Telecommunications giant AT&T has disclosed that it is currently undertaking tests of a new monitoring solution for structures aimed at improving the safety of infrastructure in the United States. This will include railways and roadways.
Currently infrastructure in the United States is ageing with close to half of all bridges in the currently more than half a century old. With organizations being reliant on visual inspections it is not easy to undertake regular assessments on the state of the railways and roadways especially since many are located in remote places.
While there are some remote monitoring alternatives these use older technologies that are inconvenient and bulky. To solve these shortcomings AT&T is aiming to deliver a solution known as Smart Cities Structure Monitoring which will be capable of monitoring environmental and structural factors remotely and almost in real time.
Smart Cities Structure Monitoring
Initially selected infrastructure will be equipped with the Smart Cities Structure Monitoring solution which comes with LTE-enabled sensors that measure things such as tilts and cracks. The sensors also have alert triggers as well as email alerts. Not only is the solution expected to enhance safety and planning but it is also expected to lower operational costs since there will be a reduced number of manual inspections required.
AT&T’s announcement of a new monitoring solution for structures comes in the wake of a planned deal between the telecommunications giant and Chinese smartphone maker Huawei to sell handsets through the carrier falling apart. According to sources the number two wireless carrier in the United States backed off from the deal due to security concerns.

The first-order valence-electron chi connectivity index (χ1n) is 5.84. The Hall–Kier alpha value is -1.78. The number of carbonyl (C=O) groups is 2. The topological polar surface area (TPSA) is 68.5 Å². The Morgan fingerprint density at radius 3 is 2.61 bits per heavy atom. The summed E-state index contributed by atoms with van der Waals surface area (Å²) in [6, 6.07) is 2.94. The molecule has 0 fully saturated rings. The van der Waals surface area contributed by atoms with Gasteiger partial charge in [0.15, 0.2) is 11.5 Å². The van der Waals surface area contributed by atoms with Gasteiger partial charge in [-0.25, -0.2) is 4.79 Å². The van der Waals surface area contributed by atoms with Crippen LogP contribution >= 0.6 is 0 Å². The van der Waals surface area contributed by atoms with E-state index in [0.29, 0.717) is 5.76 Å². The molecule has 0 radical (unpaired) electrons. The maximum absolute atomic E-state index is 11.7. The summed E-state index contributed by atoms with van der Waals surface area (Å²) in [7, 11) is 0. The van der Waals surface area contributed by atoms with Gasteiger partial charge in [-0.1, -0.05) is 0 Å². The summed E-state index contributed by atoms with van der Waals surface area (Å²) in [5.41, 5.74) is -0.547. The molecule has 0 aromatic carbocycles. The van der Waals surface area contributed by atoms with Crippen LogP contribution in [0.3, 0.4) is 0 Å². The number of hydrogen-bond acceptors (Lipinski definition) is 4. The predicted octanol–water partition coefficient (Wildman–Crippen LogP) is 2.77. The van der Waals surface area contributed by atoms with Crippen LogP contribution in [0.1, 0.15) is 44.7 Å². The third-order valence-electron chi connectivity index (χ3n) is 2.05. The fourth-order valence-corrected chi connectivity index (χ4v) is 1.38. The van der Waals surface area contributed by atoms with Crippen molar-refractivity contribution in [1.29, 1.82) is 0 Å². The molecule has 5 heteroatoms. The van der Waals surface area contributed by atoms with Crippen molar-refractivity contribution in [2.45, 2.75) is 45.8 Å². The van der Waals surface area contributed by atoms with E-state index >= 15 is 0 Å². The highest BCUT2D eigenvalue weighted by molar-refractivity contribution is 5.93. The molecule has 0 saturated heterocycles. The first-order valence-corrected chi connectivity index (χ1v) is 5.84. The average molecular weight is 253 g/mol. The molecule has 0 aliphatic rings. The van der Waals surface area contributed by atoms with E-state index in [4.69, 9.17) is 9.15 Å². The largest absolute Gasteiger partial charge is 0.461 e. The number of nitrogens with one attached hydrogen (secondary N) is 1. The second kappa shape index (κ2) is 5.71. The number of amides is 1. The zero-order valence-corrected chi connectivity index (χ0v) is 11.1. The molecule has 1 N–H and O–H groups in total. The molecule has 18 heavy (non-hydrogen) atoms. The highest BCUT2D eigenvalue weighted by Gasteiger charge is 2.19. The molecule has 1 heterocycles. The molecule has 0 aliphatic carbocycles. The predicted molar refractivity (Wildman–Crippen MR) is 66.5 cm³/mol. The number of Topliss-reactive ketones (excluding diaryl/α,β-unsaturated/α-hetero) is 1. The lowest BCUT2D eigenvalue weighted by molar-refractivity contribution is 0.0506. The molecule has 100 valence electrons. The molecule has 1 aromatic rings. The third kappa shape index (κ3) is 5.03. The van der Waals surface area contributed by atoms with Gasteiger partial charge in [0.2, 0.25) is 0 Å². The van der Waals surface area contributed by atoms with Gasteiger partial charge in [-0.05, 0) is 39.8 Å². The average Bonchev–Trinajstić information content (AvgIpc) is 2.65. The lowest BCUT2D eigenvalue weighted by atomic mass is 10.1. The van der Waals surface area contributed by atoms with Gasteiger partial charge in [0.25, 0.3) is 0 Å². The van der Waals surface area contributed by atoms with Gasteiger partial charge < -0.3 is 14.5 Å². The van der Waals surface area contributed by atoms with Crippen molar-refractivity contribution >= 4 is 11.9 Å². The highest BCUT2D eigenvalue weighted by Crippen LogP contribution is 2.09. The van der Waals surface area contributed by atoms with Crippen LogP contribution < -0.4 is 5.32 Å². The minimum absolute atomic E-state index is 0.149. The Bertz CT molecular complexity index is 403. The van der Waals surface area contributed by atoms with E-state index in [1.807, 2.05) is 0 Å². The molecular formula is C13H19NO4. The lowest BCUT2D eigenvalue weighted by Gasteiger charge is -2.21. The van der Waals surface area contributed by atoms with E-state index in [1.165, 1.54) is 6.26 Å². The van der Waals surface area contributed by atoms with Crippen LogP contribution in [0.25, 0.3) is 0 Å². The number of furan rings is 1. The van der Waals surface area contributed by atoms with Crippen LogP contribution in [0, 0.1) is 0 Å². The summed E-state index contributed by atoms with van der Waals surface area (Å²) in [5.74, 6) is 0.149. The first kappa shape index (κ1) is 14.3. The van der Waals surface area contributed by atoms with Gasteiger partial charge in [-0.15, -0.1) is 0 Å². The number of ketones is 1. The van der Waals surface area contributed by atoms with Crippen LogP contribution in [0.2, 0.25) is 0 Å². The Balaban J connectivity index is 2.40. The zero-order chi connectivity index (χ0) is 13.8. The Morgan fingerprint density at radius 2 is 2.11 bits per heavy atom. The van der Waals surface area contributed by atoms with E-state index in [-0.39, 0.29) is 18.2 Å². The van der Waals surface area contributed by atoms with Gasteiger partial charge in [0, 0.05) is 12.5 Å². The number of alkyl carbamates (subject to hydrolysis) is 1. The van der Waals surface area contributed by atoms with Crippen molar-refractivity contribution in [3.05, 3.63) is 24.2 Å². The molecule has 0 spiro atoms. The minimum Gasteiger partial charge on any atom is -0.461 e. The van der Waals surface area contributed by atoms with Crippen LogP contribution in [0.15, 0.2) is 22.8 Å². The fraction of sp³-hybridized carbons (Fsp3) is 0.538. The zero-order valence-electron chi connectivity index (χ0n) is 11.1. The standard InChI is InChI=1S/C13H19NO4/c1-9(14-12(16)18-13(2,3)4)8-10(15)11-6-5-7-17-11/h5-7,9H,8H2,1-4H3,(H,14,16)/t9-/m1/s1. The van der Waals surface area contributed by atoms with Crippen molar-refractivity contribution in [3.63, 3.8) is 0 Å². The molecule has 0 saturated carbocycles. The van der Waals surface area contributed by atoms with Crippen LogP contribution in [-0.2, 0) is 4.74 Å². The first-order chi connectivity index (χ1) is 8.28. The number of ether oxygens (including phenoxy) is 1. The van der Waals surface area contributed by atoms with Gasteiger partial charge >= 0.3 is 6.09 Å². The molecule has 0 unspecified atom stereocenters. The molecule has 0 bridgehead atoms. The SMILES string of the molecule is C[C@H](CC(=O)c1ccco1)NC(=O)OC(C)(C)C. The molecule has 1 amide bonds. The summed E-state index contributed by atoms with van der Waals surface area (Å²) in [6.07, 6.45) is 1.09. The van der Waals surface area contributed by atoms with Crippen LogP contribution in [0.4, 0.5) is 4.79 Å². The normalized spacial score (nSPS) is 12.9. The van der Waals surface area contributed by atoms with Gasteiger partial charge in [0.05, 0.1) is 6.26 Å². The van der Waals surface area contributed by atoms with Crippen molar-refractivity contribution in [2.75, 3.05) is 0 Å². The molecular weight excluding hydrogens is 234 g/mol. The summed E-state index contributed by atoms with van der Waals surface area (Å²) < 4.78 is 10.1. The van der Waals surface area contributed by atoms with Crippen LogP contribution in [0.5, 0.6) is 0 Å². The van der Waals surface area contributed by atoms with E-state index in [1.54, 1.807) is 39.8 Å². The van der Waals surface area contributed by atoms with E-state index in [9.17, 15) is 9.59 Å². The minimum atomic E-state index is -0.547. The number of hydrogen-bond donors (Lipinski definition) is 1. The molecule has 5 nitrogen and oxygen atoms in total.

Huawei Mate 10 Pro
Last year on December 20, a committee of the U.S. Congress sent a letter to the Federal Communications Commission saying it had concerns over the plans by Huawei to sell consumer products via a major wireless carrier. Eighteen lawmakers signed the letter which was sent to the chairman of the Federal Communications Commission, Ajit Pai. In the letter the committee mentioned concerns it had with regards to Chinese espionage and the role of Huawei.
Consequently Huawei has indicated that Mate 10 Pro, its flagship smartphone, will still be available to consumers in the U.S. but only through open channels.
“This makes it very difficult for Huawei to get significant in the U.S. as the open channels account for only about 10-11 percent of the market,” Mo Jia an analyst at Canalys said in reference to the sales channels outside of wireless carriers as well vendors’ own stores.